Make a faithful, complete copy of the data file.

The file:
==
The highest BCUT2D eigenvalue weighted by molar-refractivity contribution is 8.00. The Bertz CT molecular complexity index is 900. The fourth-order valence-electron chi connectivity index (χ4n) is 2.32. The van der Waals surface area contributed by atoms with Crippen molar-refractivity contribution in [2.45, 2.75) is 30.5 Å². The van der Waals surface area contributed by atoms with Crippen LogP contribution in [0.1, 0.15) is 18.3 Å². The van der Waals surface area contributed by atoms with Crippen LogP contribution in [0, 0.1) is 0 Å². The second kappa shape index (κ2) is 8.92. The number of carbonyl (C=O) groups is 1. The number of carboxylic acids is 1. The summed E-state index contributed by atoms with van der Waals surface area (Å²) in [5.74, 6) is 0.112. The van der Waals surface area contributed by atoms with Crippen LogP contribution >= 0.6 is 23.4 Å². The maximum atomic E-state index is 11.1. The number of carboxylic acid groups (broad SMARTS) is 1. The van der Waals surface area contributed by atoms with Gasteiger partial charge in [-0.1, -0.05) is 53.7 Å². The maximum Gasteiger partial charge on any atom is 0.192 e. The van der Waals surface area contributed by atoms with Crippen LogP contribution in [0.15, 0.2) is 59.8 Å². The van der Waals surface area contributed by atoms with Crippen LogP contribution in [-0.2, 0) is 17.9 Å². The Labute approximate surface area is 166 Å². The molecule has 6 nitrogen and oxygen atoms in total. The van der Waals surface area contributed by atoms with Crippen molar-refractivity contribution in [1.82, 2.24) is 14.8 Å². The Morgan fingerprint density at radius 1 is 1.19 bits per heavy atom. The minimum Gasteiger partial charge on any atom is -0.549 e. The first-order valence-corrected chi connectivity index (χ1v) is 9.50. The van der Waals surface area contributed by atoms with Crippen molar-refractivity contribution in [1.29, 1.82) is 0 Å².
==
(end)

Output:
The highest BCUT2D eigenvalue weighted by molar-refractivity contribution is 8.00. The Bertz CT molecular complexity index is 900. The fourth-order valence-electron chi connectivity index (χ4n) is 2.32. The van der Waals surface area contributed by atoms with Crippen molar-refractivity contribution in [2.45, 2.75) is 30.5 Å². The van der Waals surface area contributed by atoms with Crippen LogP contribution in [0.1, 0.15) is 18.3 Å². The van der Waals surface area contributed by atoms with Crippen LogP contribution in [0, 0.1) is 0 Å². The second kappa shape index (κ2) is 8.92. The number of carbonyl (C=O) groups is 1. The number of carboxylic acids is 1. The summed E-state index contributed by atoms with van der Waals surface area (Å²) in [5.74, 6) is 0.112. The van der Waals surface area contributed by atoms with Crippen LogP contribution >= 0.6 is 23.4 Å². The maximum atomic E-state index is 11.1. The number of carboxylic acid groups (broad SMARTS) is 1. The van der Waals surface area contributed by atoms with Gasteiger partial charge in [-0.1, -0.05) is 53.7 Å². The maximum Gasteiger partial charge on any atom is 0.192 e. The van der Waals surface area contributed by atoms with Crippen LogP contribution in [0.15, 0.2) is 59.8 Å². The van der Waals surface area contributed by atoms with Crippen LogP contribution in [-0.2, 0) is 17.9 Å². The Labute approximate surface area is 166 Å². The molecule has 6 nitrogen and oxygen atoms in total. The van der Waals surface area contributed by atoms with Crippen molar-refractivity contribution in [1.82, 2.24) is 14.8 Å². The Morgan fingerprint density at radius 1 is 1.19 bits per heavy atom. The minimum Gasteiger partial charge on any atom is -0.549 e. The first-order valence-corrected chi connectivity index (χ1v) is 9.50. The van der Waals surface area contributed by atoms with Crippen molar-refractivity contribution in [1.29, 1.82) is 0 Å².